Vacuum Breakers: Understanding how they protect our water
When I was in college — more years ago than I would like to admit — I served as a resident assistant in my university’s residence halls. Each floor had a vacuum students could use to clean their rooms. Despite the infrequency with which college students actually used the vacuums, it was amazing at how often they were broken. It turns out that the rubber band that spins the brush in the vacuum head is really no match to the vast cornucopia of odd items that young adults attempt to suck off their floors. Strands of long hair, socks, power cords, money, toilet paper, tin foil, as well as other “not safe for publication” items were all found to have disabled the economically priced vacuum cleaners provided for student use. At this time in my life, vacuum breakers would have held a completely different meaning to me than it does today after years of exposure to the plumbing industry.
In the plumbing world, the need to protect the potable water supply from the dangers that come from backflow and back siphonage is so well understood that to call it common knowledge would be a bit of an understatement. The 2015 Uniform Plumbing Code touches on the various methods to prevent backflow and back shiphonage in section 603.3, but diving a bit deeper could be useful.
The most basic form of protection is the presence of an air gap in between the possible source of contamination and access to the plumbing system, usually a plumbing fixture. However, other mechanical measures are often needed to guarantee this protection and understanding when exactly to use one method of protection or another is worth discussing. For this reason, we will discuss the other types of vacuum breakers — the ones that keep our drinking water safe.
Atmospheric vacuum breakers
The purpose of a vacuum breaker is to stop back siphonage. The atmospheric vacuum breaker consists of a check valve member and an air vent that is normally closed when the device is pressurized. The air vent allows air into the piping system for the purpose of stopping a siphon at the point of use (see Figure A). A common design element is that the air-inlet valve and check valve are nearly always the same mechanical component.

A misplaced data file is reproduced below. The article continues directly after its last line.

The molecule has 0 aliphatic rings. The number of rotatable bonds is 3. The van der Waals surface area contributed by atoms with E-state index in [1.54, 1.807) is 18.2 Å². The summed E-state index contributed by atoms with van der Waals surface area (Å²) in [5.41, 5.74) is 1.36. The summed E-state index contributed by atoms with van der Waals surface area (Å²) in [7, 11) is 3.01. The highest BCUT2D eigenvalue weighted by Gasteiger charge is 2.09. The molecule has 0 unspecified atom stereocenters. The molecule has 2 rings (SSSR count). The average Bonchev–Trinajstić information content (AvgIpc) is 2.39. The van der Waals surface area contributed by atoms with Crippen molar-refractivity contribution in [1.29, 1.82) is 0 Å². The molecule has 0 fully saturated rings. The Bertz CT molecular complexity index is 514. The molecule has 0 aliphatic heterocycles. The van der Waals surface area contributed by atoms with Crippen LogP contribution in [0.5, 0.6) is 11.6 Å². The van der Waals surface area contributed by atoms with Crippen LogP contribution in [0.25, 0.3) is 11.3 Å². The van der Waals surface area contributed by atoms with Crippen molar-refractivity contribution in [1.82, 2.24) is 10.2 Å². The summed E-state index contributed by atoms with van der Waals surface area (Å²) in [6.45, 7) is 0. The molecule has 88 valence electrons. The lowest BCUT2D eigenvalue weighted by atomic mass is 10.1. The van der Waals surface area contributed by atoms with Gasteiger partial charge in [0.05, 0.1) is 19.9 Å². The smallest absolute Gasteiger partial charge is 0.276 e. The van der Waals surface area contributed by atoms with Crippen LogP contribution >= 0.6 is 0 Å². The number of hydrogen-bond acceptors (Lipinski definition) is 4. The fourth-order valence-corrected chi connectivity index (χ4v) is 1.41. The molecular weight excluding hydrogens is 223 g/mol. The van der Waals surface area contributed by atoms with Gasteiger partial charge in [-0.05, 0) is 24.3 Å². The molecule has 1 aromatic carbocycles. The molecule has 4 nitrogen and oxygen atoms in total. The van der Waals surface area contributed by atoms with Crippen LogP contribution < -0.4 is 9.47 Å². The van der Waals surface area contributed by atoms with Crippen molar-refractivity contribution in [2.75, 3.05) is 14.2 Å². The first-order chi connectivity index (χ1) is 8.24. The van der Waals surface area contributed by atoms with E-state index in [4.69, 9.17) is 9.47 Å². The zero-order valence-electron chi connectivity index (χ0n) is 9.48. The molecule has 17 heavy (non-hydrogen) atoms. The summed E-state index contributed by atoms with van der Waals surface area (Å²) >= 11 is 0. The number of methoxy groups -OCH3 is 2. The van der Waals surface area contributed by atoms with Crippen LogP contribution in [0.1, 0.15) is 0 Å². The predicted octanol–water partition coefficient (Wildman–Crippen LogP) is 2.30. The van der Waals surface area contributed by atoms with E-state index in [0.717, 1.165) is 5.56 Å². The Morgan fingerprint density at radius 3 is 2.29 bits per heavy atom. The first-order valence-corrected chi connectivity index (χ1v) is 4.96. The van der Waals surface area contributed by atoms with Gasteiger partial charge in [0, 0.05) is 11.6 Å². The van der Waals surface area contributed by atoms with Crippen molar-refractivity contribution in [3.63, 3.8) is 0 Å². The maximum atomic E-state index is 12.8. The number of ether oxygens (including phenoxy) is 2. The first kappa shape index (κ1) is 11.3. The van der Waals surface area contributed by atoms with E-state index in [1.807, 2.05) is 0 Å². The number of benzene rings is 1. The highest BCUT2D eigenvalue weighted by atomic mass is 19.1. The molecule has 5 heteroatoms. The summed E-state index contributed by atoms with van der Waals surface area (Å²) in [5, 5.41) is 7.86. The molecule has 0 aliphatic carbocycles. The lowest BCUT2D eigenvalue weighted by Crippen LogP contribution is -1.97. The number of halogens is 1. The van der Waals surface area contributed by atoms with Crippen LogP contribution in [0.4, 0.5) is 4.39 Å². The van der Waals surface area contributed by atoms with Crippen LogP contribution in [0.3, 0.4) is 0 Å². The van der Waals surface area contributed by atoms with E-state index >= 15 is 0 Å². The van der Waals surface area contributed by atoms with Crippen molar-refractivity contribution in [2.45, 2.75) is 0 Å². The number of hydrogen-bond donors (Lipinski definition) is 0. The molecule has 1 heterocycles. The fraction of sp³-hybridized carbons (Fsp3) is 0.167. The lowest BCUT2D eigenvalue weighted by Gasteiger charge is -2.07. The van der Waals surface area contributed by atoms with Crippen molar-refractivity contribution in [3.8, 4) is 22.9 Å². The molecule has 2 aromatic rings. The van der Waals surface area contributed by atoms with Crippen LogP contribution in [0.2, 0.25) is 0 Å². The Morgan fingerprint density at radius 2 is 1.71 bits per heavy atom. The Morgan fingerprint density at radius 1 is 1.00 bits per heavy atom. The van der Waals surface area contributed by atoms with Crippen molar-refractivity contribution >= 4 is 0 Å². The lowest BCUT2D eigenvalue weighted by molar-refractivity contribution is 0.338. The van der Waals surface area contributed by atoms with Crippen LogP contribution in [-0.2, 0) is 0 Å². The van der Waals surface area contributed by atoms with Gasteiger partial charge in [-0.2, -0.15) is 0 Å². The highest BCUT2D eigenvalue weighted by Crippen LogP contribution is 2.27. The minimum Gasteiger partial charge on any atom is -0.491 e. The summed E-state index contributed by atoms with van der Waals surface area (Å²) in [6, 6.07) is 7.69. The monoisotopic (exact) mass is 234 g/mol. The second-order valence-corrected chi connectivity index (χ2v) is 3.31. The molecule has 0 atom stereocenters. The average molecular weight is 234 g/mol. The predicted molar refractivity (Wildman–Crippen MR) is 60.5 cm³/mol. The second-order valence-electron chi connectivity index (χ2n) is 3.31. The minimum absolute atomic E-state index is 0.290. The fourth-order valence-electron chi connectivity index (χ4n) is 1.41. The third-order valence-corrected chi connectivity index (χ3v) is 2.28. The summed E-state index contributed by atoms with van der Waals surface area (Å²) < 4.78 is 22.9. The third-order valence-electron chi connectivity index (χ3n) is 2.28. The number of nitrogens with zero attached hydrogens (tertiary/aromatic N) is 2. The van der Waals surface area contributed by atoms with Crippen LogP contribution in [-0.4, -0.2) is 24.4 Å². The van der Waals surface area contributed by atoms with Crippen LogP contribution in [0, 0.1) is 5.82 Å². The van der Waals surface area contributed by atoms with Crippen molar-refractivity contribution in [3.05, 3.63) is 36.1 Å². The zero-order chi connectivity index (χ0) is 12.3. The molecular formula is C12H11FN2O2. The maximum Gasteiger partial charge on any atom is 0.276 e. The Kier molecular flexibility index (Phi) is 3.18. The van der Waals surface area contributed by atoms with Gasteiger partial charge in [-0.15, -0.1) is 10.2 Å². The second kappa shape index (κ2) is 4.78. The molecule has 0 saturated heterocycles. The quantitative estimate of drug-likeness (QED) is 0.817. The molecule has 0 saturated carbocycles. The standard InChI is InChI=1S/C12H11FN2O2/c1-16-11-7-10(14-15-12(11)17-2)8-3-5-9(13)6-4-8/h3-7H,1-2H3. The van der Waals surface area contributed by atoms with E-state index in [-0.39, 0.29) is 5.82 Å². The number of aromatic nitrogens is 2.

Although simple in its design, the AVB has several installation requirements in order to function properly:
- Because the AVB provides back siphonage protection only, it is considered isolation protection only. These devices are located on individual plumbing fixtures and appliances. They will not be installed at the service line to a building, for example, where the device may be subject to backpressure.
- All vacuum breakers are considered high-hazard protection. These devices protect the potable system from toxic materials. Remember that any backflow preventer that provides high-hazard protection will be acceptable for low-hazard applications.
- The AVB must be installed with its critical level a minimum of six inches above the highest downstream piping and flood level rim of receptor (see Figure A). A deck-mounted AVB must be installed with its critical level no less than one inch above the flood level rim of the fixture.
- The AVB must not be subjected to more than 12 hours of continuous water pressure. If the AVB is used with continuous pressure, the valve may become stuck or sealed closed and not open on demand to atmosphere. The reasons for this may include mineral deposits or chemical bonding from water quality conditions, or a spider’s web holding the valve closed to atmosphere.
- Valves are not permitted downstream of an AVB. Components such as check valves, gate valves, solenoid valves or pressure-regulating devices can trap or suspend pressure in the AVB, thereby allowing continuous pressure.
- An AVB must not be subjected to backpressure. This valve allows air into the system to stop a siphon with a water pressure loss. The device cannot determine the water’s direction of flow, as long as water pressure holds the valve closed to atmosphere. Therefore, elevated piping, auxiliary sources of water and pressure pumps, for example, are not permitted downstream.
- AVBs must be installed upright. The valve that allows air into the downstream piping relies on gravity to function properly. If the device is installed out of plumb, the valve may not fully open.
Hose connection vacuum breakers